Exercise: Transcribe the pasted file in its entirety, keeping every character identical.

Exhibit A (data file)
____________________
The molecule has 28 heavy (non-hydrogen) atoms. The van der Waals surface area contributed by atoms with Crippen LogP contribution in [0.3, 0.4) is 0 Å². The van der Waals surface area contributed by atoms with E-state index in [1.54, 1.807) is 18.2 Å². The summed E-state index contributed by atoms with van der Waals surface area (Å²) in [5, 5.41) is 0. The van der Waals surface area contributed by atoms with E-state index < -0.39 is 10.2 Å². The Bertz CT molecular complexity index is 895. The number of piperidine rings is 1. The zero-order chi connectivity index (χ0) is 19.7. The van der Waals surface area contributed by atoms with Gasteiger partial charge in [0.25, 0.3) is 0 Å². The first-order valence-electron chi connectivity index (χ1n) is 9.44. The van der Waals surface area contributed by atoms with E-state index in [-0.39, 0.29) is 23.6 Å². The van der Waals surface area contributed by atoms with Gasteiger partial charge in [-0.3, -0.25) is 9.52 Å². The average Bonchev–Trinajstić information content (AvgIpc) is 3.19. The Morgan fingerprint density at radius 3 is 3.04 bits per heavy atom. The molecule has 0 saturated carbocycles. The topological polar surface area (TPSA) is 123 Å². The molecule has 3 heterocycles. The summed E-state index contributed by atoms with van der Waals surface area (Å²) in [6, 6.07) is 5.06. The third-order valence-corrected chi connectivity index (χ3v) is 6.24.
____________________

The molecule has 28 heavy (non-hydrogen) atoms. The van der Waals surface area contributed by atoms with Crippen LogP contribution in [0.3, 0.4) is 0 Å². The van der Waals surface area contributed by atoms with E-state index in [1.54, 1.807) is 18.2 Å². The summed E-state index contributed by atoms with van der Waals surface area (Å²) in [5, 5.41) is 0. The van der Waals surface area contributed by atoms with E-state index < -0.39 is 10.2 Å². The Bertz CT molecular complexity index is 895. The number of piperidine rings is 1. The zero-order chi connectivity index (χ0) is 19.7. The van der Waals surface area contributed by atoms with Gasteiger partial charge in [0.25, 0.3) is 0 Å². The first-order valence-electron chi connectivity index (χ1n) is 9.44. The van der Waals surface area contributed by atoms with E-state index in [-0.39, 0.29) is 23.6 Å². The van der Waals surface area contributed by atoms with Gasteiger partial charge in [-0.3, -0.25) is 9.52 Å². The average Bonchev–Trinajstić information content (AvgIpc) is 3.19. The Morgan fingerprint density at radius 3 is 3.04 bits per heavy atom. The molecule has 0 saturated carbocycles. The topological polar surface area (TPSA) is 123 Å². The molecule has 3 heterocycles. The summed E-state index contributed by atoms with van der Waals surface area (Å²) in [6, 6.07) is 5.06. The third-order valence-corrected chi connectivity index (χ3v) is 6.24.